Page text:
The 72nd annual Father of the Year awards were presented this past Tuesday (June 11) at the Grand Hyatt Hotel in New York City by the National Father’s Day Committee, an entity of the Father’s Day/Mother’s Day Council. Former President Bill Clinton was one of the recipients.
I first read about Clinton’s selection as “father of the year” back in January, and I was somewhat surprised to hear of his selection. Perhaps some of you, though, tend to agree with the two senior fellows of the Family Research Council, an organization founded by James Dobson in 1981, who wrote that Clinton was “unbelievably” chosen and that it was a “misdirected award.”
Actually, Clinton is just one of this year’s recipients, and some of you Republicans may be glad to know that Dan Quayle was one of the recipients in 1989 and Ronald Reagan was an awardee in 1957.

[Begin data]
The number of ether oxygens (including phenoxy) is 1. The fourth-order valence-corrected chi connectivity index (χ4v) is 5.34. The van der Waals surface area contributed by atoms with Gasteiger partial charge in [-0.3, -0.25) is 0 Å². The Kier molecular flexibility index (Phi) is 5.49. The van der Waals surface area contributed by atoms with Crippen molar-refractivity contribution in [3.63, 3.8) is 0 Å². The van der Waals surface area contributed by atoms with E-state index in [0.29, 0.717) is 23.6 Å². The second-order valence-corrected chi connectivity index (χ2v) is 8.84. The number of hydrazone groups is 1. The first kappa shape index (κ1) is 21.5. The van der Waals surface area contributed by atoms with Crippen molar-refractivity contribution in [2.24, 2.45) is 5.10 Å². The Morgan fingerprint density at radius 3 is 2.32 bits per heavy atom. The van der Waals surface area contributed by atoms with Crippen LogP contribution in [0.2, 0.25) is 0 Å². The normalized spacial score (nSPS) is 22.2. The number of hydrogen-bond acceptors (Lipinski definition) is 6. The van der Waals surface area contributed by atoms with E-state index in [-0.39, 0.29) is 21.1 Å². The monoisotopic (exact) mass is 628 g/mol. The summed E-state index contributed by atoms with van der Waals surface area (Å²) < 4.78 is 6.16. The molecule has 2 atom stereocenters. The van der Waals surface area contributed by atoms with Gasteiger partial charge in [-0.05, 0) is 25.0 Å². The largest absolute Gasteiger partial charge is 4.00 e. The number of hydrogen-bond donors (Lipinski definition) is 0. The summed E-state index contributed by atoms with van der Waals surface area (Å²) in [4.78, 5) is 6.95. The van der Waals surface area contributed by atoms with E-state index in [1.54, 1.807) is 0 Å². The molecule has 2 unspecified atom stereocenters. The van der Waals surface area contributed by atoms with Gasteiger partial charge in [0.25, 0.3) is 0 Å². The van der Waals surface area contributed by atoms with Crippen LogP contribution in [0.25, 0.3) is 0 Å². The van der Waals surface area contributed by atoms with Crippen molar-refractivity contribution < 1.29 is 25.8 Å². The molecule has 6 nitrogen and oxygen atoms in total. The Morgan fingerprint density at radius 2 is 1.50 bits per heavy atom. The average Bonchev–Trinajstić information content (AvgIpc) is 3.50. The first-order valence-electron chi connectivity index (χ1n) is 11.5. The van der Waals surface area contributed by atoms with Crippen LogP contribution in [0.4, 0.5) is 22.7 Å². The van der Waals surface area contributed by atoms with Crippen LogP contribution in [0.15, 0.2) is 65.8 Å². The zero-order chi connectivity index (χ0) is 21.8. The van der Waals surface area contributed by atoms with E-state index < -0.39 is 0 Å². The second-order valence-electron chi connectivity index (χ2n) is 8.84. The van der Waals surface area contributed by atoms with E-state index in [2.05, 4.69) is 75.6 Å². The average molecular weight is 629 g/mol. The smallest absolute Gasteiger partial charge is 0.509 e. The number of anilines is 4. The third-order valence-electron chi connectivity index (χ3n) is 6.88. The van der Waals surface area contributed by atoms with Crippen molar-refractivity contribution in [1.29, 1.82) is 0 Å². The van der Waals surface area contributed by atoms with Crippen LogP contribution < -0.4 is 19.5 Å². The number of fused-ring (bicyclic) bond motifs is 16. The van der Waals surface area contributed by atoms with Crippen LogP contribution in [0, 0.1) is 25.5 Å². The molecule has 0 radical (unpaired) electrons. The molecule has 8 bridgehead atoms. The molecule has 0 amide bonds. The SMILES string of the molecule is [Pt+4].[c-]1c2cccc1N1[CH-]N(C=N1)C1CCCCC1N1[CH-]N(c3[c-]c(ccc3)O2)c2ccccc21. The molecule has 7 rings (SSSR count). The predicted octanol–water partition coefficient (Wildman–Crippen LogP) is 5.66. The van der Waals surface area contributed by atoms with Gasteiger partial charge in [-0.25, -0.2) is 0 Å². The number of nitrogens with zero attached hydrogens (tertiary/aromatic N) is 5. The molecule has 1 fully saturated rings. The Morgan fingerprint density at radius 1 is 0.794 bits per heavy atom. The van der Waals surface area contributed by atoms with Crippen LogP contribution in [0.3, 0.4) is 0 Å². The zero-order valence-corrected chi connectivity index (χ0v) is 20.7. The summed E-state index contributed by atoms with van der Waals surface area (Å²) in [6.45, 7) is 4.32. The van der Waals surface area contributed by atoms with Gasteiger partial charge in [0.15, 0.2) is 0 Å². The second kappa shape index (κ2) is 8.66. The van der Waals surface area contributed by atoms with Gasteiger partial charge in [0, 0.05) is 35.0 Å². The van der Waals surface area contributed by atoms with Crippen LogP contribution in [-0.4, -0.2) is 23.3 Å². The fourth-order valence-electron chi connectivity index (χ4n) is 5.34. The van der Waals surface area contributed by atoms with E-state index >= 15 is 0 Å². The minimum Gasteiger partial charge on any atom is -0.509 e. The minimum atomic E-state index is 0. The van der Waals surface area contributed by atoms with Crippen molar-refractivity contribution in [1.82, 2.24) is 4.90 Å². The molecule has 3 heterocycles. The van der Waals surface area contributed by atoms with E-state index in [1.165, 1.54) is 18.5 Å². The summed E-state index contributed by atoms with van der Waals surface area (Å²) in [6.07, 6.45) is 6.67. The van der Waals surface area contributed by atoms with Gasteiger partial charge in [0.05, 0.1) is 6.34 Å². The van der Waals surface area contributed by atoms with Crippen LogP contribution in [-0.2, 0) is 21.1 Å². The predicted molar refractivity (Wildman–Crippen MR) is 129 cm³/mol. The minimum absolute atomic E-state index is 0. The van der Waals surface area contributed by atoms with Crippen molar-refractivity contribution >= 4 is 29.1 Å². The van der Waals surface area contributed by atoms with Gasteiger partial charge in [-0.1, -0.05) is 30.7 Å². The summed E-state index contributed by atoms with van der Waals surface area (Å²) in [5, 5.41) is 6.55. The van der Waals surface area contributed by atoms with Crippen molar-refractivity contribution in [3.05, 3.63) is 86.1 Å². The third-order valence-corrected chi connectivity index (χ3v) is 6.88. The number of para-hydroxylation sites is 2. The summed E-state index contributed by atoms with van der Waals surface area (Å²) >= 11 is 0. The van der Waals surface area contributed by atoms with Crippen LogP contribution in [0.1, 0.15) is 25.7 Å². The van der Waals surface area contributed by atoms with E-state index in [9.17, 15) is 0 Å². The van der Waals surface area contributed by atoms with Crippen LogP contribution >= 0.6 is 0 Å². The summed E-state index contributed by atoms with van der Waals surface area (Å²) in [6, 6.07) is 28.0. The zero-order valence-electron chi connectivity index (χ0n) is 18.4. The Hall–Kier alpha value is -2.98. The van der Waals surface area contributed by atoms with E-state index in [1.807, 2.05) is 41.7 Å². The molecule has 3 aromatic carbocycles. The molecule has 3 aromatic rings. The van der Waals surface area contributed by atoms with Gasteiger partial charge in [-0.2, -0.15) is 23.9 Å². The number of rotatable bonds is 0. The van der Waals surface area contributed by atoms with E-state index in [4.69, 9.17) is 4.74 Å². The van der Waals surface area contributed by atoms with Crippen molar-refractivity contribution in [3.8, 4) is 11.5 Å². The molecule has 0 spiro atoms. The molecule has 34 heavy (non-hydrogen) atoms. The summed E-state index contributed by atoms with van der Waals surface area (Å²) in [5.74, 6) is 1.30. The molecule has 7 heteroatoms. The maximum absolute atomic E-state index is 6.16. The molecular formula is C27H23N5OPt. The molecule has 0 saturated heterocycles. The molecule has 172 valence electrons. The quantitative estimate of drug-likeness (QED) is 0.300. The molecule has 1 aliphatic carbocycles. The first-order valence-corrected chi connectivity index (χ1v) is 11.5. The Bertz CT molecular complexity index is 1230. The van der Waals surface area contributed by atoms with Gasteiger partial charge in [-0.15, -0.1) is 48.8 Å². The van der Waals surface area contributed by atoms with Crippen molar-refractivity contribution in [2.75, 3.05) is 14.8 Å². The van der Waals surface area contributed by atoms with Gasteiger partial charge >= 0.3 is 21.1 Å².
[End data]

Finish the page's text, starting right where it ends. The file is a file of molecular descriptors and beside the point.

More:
More than politicians, though, through the years there seems to have been a disproportionate number of sports celebrities chosen—such as Shaq O’Neal, the basketball superstar, last year.
Certainly Clinton’s personal indiscretions before, during, and after (?) his years in the White House are certainly not what one would expect from someone named “father of the year.” There is no way of knowing how those indiscretions negatively impacted the life of Chelsea, now 33, Bill and Hillary’s only child.
But Chelsea made a surprise appearance at Tuesday’s event and presented the award to her father. “Every day he’s my dad, and I don’t need an award to tell me he’s the best that I could have hoped for,” she said. “But I’m grateful he’s getting the recognition that I, of course, his unapologetically biased daughter, think he’s always deserved.” 
And Clinton said he received a text message from Hillary saying, “Congratulations. I think you deserve this.”
Back in January when the Council announced Clinton’s selection, they highlighted Clinton's philanthropy through the Clinton Foundation and the Clinton Global Initiative—as well as his work as the U.N. Special Envoy for Haiti. Exemplary fathers, they seem to imply, do more than care for just their own children.